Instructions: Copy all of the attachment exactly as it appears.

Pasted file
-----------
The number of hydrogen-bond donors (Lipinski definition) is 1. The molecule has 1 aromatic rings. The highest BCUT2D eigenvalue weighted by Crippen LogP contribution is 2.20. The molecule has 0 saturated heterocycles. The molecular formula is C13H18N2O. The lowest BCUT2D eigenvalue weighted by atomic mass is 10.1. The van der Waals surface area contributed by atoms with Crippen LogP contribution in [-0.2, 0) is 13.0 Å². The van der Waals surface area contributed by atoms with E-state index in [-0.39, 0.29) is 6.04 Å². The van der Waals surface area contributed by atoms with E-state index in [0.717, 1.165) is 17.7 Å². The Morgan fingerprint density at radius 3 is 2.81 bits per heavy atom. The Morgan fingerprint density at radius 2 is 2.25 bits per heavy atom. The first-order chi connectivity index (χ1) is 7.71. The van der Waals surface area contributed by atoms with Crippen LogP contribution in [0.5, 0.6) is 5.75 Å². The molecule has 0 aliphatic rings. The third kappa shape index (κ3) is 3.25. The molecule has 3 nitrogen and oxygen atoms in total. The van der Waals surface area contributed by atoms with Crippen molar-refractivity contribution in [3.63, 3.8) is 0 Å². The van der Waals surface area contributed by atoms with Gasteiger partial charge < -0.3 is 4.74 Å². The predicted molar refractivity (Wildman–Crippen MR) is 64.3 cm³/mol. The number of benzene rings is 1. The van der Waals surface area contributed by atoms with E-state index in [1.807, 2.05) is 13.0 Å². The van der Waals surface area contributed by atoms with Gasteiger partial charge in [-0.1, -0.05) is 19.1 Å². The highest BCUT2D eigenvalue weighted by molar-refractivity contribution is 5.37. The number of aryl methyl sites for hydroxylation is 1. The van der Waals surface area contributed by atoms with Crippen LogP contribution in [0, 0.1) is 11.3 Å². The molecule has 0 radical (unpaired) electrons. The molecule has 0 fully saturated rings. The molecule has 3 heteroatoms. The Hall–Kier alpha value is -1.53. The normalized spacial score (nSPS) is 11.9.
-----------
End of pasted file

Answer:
The number of hydrogen-bond donors (Lipinski definition) is 1. The molecule has 1 aromatic rings. The highest BCUT2D eigenvalue weighted by Crippen LogP contribution is 2.20. The molecule has 0 saturated heterocycles. The molecular formula is C13H18N2O. The lowest BCUT2D eigenvalue weighted by atomic mass is 10.1. The van der Waals surface area contributed by atoms with Crippen LogP contribution in [-0.2, 0) is 13.0 Å². The van der Waals surface area contributed by atoms with E-state index in [-0.39, 0.29) is 6.04 Å². The van der Waals surface area contributed by atoms with E-state index in [0.717, 1.165) is 17.7 Å². The Morgan fingerprint density at radius 3 is 2.81 bits per heavy atom. The Morgan fingerprint density at radius 2 is 2.25 bits per heavy atom. The first-order chi connectivity index (χ1) is 7.71. The van der Waals surface area contributed by atoms with Crippen LogP contribution in [0.5, 0.6) is 5.75 Å². The molecule has 0 aliphatic rings. The third kappa shape index (κ3) is 3.25. The molecule has 3 nitrogen and oxygen atoms in total. The van der Waals surface area contributed by atoms with Crippen molar-refractivity contribution in [3.63, 3.8) is 0 Å². The van der Waals surface area contributed by atoms with Gasteiger partial charge < -0.3 is 4.74 Å². The predicted molar refractivity (Wildman–Crippen MR) is 64.3 cm³/mol. The number of benzene rings is 1. The van der Waals surface area contributed by atoms with E-state index in [1.807, 2.05) is 13.0 Å². The van der Waals surface area contributed by atoms with Gasteiger partial charge in [-0.1, -0.05) is 19.1 Å². The highest BCUT2D eigenvalue weighted by molar-refractivity contribution is 5.37. The number of aryl methyl sites for hydroxylation is 1. The van der Waals surface area contributed by atoms with Crippen LogP contribution in [0, 0.1) is 11.3 Å². The molecule has 0 radical (unpaired) electrons. The molecule has 0 fully saturated rings. The molecule has 3 heteroatoms. The Hall–Kier alpha value is -1.53. The normalized spacial score (nSPS) is 11.9.